Further, when it comes time to change or repair a part, we are no longer dealing with a gun or parts built to a single standard, so fitting these parts requires a higher level of skill and experience.
The 10-8 instructors believe the 1911 works best as it was originally designed: as a five-inch barreled Governmentsized steel-framed handgun in .45 ACP using select single-stack seven- or eightround magazines. Any deviation from this formula will result in a smaller window of reliable operation.
Tim Lau guided the class through a comprehensive PowerPoint review of the 1911, including its history, what proper parts should look like, and how they should fit together and interact. He contrasted them with photos of incorrectly set up guns and parts. He also passed around examples of what he was talking about, demonstrating correct fit as well as highlighting other issues.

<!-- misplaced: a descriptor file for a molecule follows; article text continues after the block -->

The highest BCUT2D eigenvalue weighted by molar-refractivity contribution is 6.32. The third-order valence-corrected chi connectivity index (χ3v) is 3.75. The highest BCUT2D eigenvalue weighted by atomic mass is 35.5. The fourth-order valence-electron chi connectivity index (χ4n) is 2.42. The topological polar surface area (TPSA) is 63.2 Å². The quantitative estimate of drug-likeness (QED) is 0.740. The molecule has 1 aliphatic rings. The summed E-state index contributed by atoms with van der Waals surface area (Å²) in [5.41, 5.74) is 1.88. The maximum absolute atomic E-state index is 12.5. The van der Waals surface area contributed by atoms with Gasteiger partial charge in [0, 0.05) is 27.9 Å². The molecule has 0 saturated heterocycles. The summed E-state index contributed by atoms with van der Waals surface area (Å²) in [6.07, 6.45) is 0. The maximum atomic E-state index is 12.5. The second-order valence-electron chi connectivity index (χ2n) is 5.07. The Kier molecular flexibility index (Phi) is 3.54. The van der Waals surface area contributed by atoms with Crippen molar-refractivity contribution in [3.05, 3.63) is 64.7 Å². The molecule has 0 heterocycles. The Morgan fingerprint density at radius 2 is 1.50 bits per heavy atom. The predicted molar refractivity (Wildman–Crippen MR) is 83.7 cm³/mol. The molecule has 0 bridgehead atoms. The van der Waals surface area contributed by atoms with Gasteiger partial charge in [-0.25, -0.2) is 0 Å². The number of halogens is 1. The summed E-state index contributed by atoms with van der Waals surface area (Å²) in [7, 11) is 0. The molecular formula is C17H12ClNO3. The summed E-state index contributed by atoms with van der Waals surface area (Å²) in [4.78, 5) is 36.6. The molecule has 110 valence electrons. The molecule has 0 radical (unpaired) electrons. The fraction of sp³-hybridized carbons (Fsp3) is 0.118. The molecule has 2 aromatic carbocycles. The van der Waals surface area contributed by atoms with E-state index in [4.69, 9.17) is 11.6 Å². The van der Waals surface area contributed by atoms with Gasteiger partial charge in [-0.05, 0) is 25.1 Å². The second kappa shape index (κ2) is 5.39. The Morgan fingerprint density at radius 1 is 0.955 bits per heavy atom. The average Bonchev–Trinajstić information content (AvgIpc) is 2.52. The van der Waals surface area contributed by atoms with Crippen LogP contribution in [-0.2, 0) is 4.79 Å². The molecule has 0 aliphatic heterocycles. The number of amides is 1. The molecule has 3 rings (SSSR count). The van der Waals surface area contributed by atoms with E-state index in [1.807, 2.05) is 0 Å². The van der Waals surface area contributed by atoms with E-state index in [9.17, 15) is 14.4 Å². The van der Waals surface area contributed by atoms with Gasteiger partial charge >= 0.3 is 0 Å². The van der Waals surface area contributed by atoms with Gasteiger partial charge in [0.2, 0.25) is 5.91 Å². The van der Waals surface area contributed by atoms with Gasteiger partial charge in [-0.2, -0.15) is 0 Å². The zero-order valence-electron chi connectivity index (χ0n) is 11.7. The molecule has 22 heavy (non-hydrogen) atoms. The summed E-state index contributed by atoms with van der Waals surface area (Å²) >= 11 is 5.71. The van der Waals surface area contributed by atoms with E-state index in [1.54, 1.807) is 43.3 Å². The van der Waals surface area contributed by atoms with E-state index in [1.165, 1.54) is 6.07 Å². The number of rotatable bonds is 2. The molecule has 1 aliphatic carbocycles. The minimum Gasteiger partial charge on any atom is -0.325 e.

The instructors surveyed the market of current 1911s and went over the pros and cons of many manufacturers and models, a subject that would require a multipart article to cover. They recommended several makes and models for serious use. Topping that list was the Springfield Armory Professional, followed by the Springfield MC Operator and TRP models, the Colt Railed 1911, and the Smith & Wesson E-Series 1911s (though no earlier S&Ws than the E Series).
Once selected, the 1911 would need to be inspected by a competent 1911 smith or armorer. Depending on the level and quality of the gun, the pistol might need some additional work before it would be suitable for duty use.
The guns that the students brought to class represented a panoply of modern 1911s, ranging from standard-grade models to high-dollar brands selling for several thousand dollars. This included guns with that amount invested in gunsmithing from some of the top names in the business.